Obviously, I think it significant that nearly everyone quoted is talking about apartments or lofts that are currently offered for sale. Less obviously, perhaps, is that is that there is not a single specific example of the “little-known and somewhat mystifying equation, and that is: 1 + 1 = 2.5”, which is only the thrust of the article.

No one said that the quoted couple who bought the newly combined units at One Grand Army Plaza paid any more for the combined unit than they would have for two units. No one said that the price per foot of already combined closed units in the various new developments exceeds the price per foot of comparable but not combined closed units in the various new developments.

Yes, The Miller can be counted on to support the overall point by noting that “it’s not uncommon to see a 20 percent premium on a price-per-square-foot basis”, but even he was not asked for an example in real life of such a closed sale premium. And, yes, one of the agents opined that “the ideal” way to market adjoining apartments involves making it harder for a buyer to see what the individual pieces are worth individually. Actually, that is not what the agent said, but that is the direct inference of the rationale behind this strategy:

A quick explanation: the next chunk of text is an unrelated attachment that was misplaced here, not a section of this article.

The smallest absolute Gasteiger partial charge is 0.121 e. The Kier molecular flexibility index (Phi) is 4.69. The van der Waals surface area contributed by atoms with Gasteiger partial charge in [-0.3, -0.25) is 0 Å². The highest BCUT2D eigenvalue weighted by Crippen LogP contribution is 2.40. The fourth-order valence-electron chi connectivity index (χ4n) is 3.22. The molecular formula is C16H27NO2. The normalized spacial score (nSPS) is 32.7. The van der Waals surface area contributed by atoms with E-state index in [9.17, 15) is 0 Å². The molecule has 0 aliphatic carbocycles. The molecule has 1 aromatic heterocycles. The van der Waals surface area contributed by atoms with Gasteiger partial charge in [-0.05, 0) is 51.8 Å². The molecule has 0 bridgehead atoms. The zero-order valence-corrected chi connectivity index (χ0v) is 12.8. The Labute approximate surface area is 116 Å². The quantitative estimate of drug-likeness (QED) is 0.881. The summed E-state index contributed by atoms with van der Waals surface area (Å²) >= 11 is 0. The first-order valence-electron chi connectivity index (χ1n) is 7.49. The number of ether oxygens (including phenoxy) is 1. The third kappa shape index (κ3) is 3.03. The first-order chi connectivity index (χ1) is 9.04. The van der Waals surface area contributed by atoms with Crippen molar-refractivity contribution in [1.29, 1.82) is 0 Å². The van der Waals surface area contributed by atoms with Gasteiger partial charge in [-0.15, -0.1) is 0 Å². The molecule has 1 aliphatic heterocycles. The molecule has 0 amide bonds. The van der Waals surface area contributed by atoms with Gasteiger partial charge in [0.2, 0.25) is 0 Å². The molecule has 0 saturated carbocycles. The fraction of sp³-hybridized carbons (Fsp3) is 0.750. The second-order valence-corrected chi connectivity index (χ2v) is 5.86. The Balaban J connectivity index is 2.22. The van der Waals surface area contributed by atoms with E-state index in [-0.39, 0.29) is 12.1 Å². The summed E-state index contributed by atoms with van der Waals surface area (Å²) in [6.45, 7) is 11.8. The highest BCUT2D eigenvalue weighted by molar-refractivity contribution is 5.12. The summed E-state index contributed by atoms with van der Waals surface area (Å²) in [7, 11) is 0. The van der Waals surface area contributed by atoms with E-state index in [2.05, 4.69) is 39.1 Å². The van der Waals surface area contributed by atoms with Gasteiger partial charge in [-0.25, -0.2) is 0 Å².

Listing one of the units individually “waters down” the power of the combination, she said, and makes it harder to get as much of a premium, because buyers can see the fair market value of one unit and then “look at the two pieces and argue that they don’t add up to the number you’re asking.”

In other words, with individual units priced to sell in the market: goodbye premium!

not a unicorn, but the dynamic is the dynamic
I don’t doubt that there is such a premium in the right circumstances, as I will explain in a minute. But my basic response to the article started with “sheesh … that’s not very helpful without real past examples”, which led to “why aren’t there real past examples”, which morphed into “no one with the data is motivated to find real past examples”, as the role of the New York Times in the Real Estate Industrial Complex came into focus for me. (Again, this may be obvious to serious fans of Manhattan real estate, but it did not coalesce for me in this way until today.)

Vivian Toy (or any other reporter) does not know where the real life examples are, but maybe she could find some with a great deal of effort. The developers and sales agents for new developments know, but that is not what they really want to talk about. The sales agents with one-off combo listings might or might not know, but that is not what they really want to talk about.

So, in exchange for getting good quotes about the general topic from people who know (or might know), Toy let’s them talk about what they really want to talk about: the currently available listings that offer the potential to combine units to make 2.5. Would it have been rude for her to ask about past examples, to see if the “somewhat mystifying” math can actually be observed in the real world, even if the professionals are principally interested in selling their inventory and only secondarily (if at all) interested in educating the populace? You know, as in a more even exchange of back-scratching than Toy played.